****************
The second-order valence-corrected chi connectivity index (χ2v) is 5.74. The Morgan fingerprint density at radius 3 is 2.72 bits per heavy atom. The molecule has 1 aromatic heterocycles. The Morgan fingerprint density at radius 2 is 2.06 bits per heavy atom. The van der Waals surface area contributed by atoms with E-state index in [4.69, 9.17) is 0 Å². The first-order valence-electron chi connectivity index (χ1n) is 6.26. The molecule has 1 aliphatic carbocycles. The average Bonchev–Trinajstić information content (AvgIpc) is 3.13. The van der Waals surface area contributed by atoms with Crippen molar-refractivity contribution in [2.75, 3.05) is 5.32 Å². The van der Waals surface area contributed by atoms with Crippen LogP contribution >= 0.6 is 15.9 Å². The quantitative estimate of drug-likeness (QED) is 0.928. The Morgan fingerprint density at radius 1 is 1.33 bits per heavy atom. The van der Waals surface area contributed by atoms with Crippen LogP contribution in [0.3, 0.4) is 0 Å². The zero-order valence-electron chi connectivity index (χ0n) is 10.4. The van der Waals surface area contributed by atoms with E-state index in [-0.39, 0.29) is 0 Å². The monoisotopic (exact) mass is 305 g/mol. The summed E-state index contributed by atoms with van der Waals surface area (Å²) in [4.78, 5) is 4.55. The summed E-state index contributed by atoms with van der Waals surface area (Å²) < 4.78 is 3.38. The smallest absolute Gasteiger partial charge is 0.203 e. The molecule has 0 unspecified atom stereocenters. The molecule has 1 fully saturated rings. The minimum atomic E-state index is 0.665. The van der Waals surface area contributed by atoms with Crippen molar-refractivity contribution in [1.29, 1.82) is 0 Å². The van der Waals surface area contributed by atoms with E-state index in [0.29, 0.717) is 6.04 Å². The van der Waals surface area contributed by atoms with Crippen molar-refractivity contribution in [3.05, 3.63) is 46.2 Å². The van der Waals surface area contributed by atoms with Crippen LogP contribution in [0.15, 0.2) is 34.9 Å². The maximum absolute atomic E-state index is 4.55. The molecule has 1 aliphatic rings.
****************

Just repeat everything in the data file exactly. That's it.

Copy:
The second-order valence-corrected chi connectivity index (χ2v) is 5.74. The Morgan fingerprint density at radius 3 is 2.72 bits per heavy atom. The molecule has 1 aromatic heterocycles. The Morgan fingerprint density at radius 2 is 2.06 bits per heavy atom. The van der Waals surface area contributed by atoms with E-state index in [4.69, 9.17) is 0 Å². The first-order valence-electron chi connectivity index (χ1n) is 6.26. The molecule has 1 aliphatic carbocycles. The average Bonchev–Trinajstić information content (AvgIpc) is 3.13. The van der Waals surface area contributed by atoms with Crippen molar-refractivity contribution in [2.75, 3.05) is 5.32 Å². The van der Waals surface area contributed by atoms with Crippen LogP contribution >= 0.6 is 15.9 Å². The quantitative estimate of drug-likeness (QED) is 0.928. The Morgan fingerprint density at radius 1 is 1.33 bits per heavy atom. The van der Waals surface area contributed by atoms with Crippen LogP contribution in [0.3, 0.4) is 0 Å². The zero-order valence-electron chi connectivity index (χ0n) is 10.4. The van der Waals surface area contributed by atoms with E-state index in [-0.39, 0.29) is 0 Å². The monoisotopic (exact) mass is 305 g/mol. The summed E-state index contributed by atoms with van der Waals surface area (Å²) in [4.78, 5) is 4.55. The summed E-state index contributed by atoms with van der Waals surface area (Å²) < 4.78 is 3.38. The smallest absolute Gasteiger partial charge is 0.203 e. The molecule has 0 unspecified atom stereocenters. The molecule has 1 fully saturated rings. The minimum atomic E-state index is 0.665. The van der Waals surface area contributed by atoms with Crippen molar-refractivity contribution in [1.29, 1.82) is 0 Å². The van der Waals surface area contributed by atoms with E-state index in [0.29, 0.717) is 6.04 Å². The van der Waals surface area contributed by atoms with Crippen molar-refractivity contribution in [3.05, 3.63) is 46.2 Å². The van der Waals surface area contributed by atoms with Crippen LogP contribution in [0.15, 0.2) is 34.9 Å². The maximum absolute atomic E-state index is 4.55. The molecule has 1 aliphatic rings.